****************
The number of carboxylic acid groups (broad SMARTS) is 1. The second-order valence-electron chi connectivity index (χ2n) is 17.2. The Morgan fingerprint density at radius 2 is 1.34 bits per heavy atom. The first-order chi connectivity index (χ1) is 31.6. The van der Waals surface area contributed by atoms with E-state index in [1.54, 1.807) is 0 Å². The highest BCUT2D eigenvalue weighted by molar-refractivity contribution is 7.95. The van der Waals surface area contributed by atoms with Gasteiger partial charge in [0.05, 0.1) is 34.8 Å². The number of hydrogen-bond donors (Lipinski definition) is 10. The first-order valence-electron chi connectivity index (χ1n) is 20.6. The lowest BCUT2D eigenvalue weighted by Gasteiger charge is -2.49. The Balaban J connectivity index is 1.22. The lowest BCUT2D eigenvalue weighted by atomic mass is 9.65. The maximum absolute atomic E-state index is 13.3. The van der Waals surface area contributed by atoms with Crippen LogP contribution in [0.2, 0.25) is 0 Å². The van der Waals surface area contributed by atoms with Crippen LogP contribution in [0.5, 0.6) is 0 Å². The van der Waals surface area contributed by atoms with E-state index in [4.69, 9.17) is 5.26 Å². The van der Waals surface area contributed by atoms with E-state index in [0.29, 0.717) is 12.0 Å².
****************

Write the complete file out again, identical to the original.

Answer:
The number of carboxylic acid groups (broad SMARTS) is 1. The second-order valence-electron chi connectivity index (χ2n) is 17.2. The Morgan fingerprint density at radius 2 is 1.34 bits per heavy atom. The first-order chi connectivity index (χ1) is 31.6. The van der Waals surface area contributed by atoms with E-state index in [1.54, 1.807) is 0 Å². The highest BCUT2D eigenvalue weighted by molar-refractivity contribution is 7.95. The van der Waals surface area contributed by atoms with Gasteiger partial charge in [0.05, 0.1) is 34.8 Å². The number of hydrogen-bond donors (Lipinski definition) is 10. The first-order valence-electron chi connectivity index (χ1n) is 20.6. The lowest BCUT2D eigenvalue weighted by Gasteiger charge is -2.49. The Balaban J connectivity index is 1.22. The lowest BCUT2D eigenvalue weighted by atomic mass is 9.65. The maximum absolute atomic E-state index is 13.3. The van der Waals surface area contributed by atoms with Crippen LogP contribution in [0.2, 0.25) is 0 Å². The van der Waals surface area contributed by atoms with Crippen LogP contribution in [0.5, 0.6) is 0 Å². The van der Waals surface area contributed by atoms with E-state index in [4.69, 9.17) is 5.26 Å². The van der Waals surface area contributed by atoms with E-state index in [0.29, 0.717) is 12.0 Å².